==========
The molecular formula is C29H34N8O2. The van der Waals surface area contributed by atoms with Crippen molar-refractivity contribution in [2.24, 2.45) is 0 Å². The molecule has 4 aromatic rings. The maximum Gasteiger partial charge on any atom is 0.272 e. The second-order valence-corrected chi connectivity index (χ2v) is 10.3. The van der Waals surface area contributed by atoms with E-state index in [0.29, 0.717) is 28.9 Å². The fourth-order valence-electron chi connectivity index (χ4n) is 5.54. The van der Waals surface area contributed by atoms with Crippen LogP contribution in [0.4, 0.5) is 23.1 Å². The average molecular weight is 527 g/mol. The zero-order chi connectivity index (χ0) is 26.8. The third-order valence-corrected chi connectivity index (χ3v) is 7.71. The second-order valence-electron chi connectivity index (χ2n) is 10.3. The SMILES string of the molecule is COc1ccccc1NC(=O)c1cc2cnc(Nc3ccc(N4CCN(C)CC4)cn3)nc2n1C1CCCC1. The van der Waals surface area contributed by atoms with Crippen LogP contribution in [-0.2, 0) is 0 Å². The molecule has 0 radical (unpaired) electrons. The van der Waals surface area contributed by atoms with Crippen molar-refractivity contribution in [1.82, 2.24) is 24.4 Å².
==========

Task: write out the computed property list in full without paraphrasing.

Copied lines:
The molecular formula is C29H34N8O2. The van der Waals surface area contributed by atoms with Crippen molar-refractivity contribution in [2.24, 2.45) is 0 Å². The molecule has 4 aromatic rings. The maximum Gasteiger partial charge on any atom is 0.272 e. The second-order valence-corrected chi connectivity index (χ2v) is 10.3. The van der Waals surface area contributed by atoms with E-state index in [0.29, 0.717) is 28.9 Å². The fourth-order valence-electron chi connectivity index (χ4n) is 5.54. The van der Waals surface area contributed by atoms with Crippen LogP contribution in [0.4, 0.5) is 23.1 Å². The average molecular weight is 527 g/mol. The zero-order chi connectivity index (χ0) is 26.8. The third-order valence-corrected chi connectivity index (χ3v) is 7.71. The second-order valence-electron chi connectivity index (χ2n) is 10.3. The SMILES string of the molecule is COc1ccccc1NC(=O)c1cc2cnc(Nc3ccc(N4CCN(C)CC4)cn3)nc2n1C1CCCC1. The van der Waals surface area contributed by atoms with Crippen LogP contribution in [-0.2, 0) is 0 Å². The molecule has 0 radical (unpaired) electrons. The van der Waals surface area contributed by atoms with Crippen molar-refractivity contribution in [1.82, 2.24) is 24.4 Å².